Poll: Immigration enforcement divide
By: James Hohmann
February 3, 2011 08:26 AM ES

A poll out Thursday finds a strong partisan divide over how law enforcement should handle immigration. Democrats and Republicans disagree over whether federal authorities or local officials should take the lead on such issues, but the poll’s respondents seemed to all agree that the government currently does a poor job of handling immigration issues.

An already polarizing subject has become even hotter in the wake of an Arizona law signed in 2010 that cracks down on illegal immigration, the most controversial parts of which have been put on hold pending a court challenge from the Justice Department.

Transatlantic Trends, a project to study public opinion in Europe and North America, polled eight countries for the third year in a row about national attitudes toward immigration. The United States had the highest percentage of respondents — 67 percent — who said they would base their vote at least in part on a political party’s immigration stance, up 11 percent from last year.

Among Democrats, 66 percent think enforcement should be handled primarily by the federal government. A majority of Republicans — 53 percent — meanwhile, believe state and local authorities should take the lead.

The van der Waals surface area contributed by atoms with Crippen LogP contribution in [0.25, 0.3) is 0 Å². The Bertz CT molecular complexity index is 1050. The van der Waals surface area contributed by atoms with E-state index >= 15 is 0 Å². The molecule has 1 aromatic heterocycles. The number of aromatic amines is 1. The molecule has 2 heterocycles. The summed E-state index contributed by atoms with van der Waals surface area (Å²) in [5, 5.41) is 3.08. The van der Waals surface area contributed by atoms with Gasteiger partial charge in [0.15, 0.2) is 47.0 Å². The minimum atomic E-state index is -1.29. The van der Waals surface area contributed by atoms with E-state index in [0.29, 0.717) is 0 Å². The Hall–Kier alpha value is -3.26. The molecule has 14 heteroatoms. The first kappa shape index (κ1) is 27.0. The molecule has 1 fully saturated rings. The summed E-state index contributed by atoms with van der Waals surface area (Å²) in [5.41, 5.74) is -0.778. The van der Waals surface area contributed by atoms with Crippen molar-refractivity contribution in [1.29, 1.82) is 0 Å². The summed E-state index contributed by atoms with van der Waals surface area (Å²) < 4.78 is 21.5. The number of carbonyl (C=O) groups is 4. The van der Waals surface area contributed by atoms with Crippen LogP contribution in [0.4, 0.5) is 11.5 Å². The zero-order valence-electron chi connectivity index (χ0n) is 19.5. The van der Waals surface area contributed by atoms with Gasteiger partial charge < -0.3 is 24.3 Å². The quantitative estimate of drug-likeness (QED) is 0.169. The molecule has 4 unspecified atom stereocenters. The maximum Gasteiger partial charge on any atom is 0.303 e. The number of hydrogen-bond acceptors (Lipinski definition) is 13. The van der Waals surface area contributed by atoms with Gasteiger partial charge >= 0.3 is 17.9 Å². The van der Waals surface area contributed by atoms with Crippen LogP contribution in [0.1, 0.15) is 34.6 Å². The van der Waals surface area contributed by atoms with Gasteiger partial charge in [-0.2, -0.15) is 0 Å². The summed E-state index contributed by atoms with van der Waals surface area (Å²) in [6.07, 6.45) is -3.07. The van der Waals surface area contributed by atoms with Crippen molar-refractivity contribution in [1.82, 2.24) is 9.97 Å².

Of the eight countries surveyed, the U.S. and Spain tied at 67 percent for the highest number of citizens who believe immigrants gain more benefits from the government than they pay in taxes.

The weak economy has swelled anti-immigrant sentiment. A narrow majority now says immigrants drive down wages for American citizens, and 56 percent think immigrants take jobs from natives. One-third of those polled said immigrants drive up crime in the U.S., up 10 percent from 2009. Half of Americans think only citizens and legal immigrants should have access to public schooling.

There was a correlation between those who said their personal economic situation worsened in 2010 and those who expressed a fear of immigration.

The study was sponsored by the influential German Marshall Fund of the United States, along with three other foundations. The German Marshall Fund is a nonpartisan public policy institution that focuses on promoting cooperation between North America and Europe.

Craig Kennedy, the fund’s president, called the findings “a wake-up call” for the governments.

“The survey shows that North Americans and Europeans have strong opinions about immigration policy, what works and what doesn’t,” he said in a statement. “But the survey also shows that the more one is exposed to immigrants, the more one feels positively towards them.”

There’s a positive long-term outlook, with 59 percent of American respondents saying immigrants are integrating well. But a racial divide exists: While 78 percent said second-generation Hispanics are integrating well, only 62 percent said the same about Muslim immigrants.

That’s still better than responses from Europe — in Germany, only 25 percent said Muslim immigrants are integrating well.

Europe faces many of its own immigration challenges, with a massive influx of immigrants of Muslims and others from the developing world. There’s additional tension about how much immigration policy leeway should be given to the European Union vis-à-vis the individual member states.